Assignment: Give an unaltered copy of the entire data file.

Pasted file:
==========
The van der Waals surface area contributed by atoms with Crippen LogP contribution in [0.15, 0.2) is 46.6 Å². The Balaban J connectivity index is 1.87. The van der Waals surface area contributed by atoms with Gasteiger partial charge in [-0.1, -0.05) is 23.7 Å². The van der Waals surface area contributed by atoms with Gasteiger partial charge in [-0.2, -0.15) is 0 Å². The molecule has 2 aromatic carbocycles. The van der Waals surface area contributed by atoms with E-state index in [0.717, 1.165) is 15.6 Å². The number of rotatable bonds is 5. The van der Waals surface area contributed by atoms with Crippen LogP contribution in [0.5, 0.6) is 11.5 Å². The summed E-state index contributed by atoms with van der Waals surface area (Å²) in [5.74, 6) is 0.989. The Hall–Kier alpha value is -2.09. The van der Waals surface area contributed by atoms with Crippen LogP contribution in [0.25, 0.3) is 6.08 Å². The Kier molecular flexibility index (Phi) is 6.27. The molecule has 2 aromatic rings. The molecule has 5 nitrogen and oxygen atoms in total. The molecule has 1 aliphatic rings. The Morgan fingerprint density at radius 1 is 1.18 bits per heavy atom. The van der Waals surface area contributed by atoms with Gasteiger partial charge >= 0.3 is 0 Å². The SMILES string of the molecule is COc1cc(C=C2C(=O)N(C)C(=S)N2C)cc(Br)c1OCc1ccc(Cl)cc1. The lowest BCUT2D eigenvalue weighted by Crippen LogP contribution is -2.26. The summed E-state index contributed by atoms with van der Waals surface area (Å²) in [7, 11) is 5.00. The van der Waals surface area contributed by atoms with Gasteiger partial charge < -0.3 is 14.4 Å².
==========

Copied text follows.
The van der Waals surface area contributed by atoms with Crippen LogP contribution in [0.15, 0.2) is 46.6 Å². The Balaban J connectivity index is 1.87. The van der Waals surface area contributed by atoms with Gasteiger partial charge in [-0.1, -0.05) is 23.7 Å². The van der Waals surface area contributed by atoms with Gasteiger partial charge in [-0.2, -0.15) is 0 Å². The molecule has 2 aromatic carbocycles. The van der Waals surface area contributed by atoms with E-state index in [0.717, 1.165) is 15.6 Å². The number of rotatable bonds is 5. The van der Waals surface area contributed by atoms with Crippen LogP contribution in [0.5, 0.6) is 11.5 Å². The summed E-state index contributed by atoms with van der Waals surface area (Å²) in [5.74, 6) is 0.989. The Hall–Kier alpha value is -2.09. The van der Waals surface area contributed by atoms with Crippen LogP contribution in [0.25, 0.3) is 6.08 Å². The Kier molecular flexibility index (Phi) is 6.27. The molecule has 2 aromatic rings. The molecule has 5 nitrogen and oxygen atoms in total. The molecule has 1 aliphatic rings. The Morgan fingerprint density at radius 1 is 1.18 bits per heavy atom. The van der Waals surface area contributed by atoms with Gasteiger partial charge >= 0.3 is 0 Å². The SMILES string of the molecule is COc1cc(C=C2C(=O)N(C)C(=S)N2C)cc(Br)c1OCc1ccc(Cl)cc1. The lowest BCUT2D eigenvalue weighted by Crippen LogP contribution is -2.26. The summed E-state index contributed by atoms with van der Waals surface area (Å²) in [7, 11) is 5.00. The van der Waals surface area contributed by atoms with Gasteiger partial charge < -0.3 is 14.4 Å².